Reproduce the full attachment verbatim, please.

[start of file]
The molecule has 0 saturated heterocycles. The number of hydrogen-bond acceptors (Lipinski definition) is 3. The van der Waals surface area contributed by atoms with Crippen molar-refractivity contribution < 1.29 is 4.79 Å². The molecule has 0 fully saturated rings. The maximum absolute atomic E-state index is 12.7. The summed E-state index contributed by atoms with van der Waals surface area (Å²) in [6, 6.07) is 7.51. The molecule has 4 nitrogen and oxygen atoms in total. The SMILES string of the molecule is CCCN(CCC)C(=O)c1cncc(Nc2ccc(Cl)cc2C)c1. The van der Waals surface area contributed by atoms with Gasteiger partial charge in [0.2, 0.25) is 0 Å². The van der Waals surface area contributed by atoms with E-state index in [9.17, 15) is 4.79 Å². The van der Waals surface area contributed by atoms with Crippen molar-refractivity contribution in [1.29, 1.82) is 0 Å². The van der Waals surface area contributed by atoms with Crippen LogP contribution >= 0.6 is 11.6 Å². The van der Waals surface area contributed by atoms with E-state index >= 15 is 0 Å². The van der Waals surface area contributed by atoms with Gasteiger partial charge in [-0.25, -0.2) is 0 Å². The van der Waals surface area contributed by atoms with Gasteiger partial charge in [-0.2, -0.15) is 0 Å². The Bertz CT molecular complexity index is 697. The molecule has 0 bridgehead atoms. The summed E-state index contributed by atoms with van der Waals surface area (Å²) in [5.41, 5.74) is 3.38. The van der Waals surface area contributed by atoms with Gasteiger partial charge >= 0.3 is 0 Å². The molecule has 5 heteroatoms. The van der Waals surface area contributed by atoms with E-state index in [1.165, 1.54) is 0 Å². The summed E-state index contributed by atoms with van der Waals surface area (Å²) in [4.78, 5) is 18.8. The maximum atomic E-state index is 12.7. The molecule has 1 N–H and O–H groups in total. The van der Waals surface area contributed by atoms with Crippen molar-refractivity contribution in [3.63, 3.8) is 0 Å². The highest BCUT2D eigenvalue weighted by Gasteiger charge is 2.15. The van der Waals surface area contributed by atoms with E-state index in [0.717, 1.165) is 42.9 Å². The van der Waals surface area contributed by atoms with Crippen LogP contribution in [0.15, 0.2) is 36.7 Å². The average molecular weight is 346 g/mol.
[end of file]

The molecule has 0 saturated heterocycles. The number of hydrogen-bond acceptors (Lipinski definition) is 3. The van der Waals surface area contributed by atoms with Crippen molar-refractivity contribution < 1.29 is 4.79 Å². The molecule has 0 fully saturated rings. The maximum absolute atomic E-state index is 12.7. The summed E-state index contributed by atoms with van der Waals surface area (Å²) in [6, 6.07) is 7.51. The molecule has 4 nitrogen and oxygen atoms in total. The SMILES string of the molecule is CCCN(CCC)C(=O)c1cncc(Nc2ccc(Cl)cc2C)c1. The van der Waals surface area contributed by atoms with Gasteiger partial charge in [0.2, 0.25) is 0 Å². The van der Waals surface area contributed by atoms with E-state index in [9.17, 15) is 4.79 Å². The van der Waals surface area contributed by atoms with Crippen molar-refractivity contribution in [1.29, 1.82) is 0 Å². The van der Waals surface area contributed by atoms with Crippen LogP contribution >= 0.6 is 11.6 Å². The van der Waals surface area contributed by atoms with E-state index >= 15 is 0 Å². The van der Waals surface area contributed by atoms with Gasteiger partial charge in [-0.25, -0.2) is 0 Å². The van der Waals surface area contributed by atoms with Gasteiger partial charge in [-0.2, -0.15) is 0 Å². The Bertz CT molecular complexity index is 697. The molecule has 0 bridgehead atoms. The summed E-state index contributed by atoms with van der Waals surface area (Å²) in [5.41, 5.74) is 3.38. The van der Waals surface area contributed by atoms with Gasteiger partial charge >= 0.3 is 0 Å². The molecule has 5 heteroatoms. The van der Waals surface area contributed by atoms with E-state index in [1.165, 1.54) is 0 Å². The summed E-state index contributed by atoms with van der Waals surface area (Å²) in [4.78, 5) is 18.8. The maximum atomic E-state index is 12.7. The molecule has 1 N–H and O–H groups in total. The van der Waals surface area contributed by atoms with Crippen molar-refractivity contribution in [3.63, 3.8) is 0 Å². The highest BCUT2D eigenvalue weighted by Gasteiger charge is 2.15. The van der Waals surface area contributed by atoms with E-state index in [0.717, 1.165) is 42.9 Å². The van der Waals surface area contributed by atoms with Crippen LogP contribution in [0.15, 0.2) is 36.7 Å². The average molecular weight is 346 g/mol.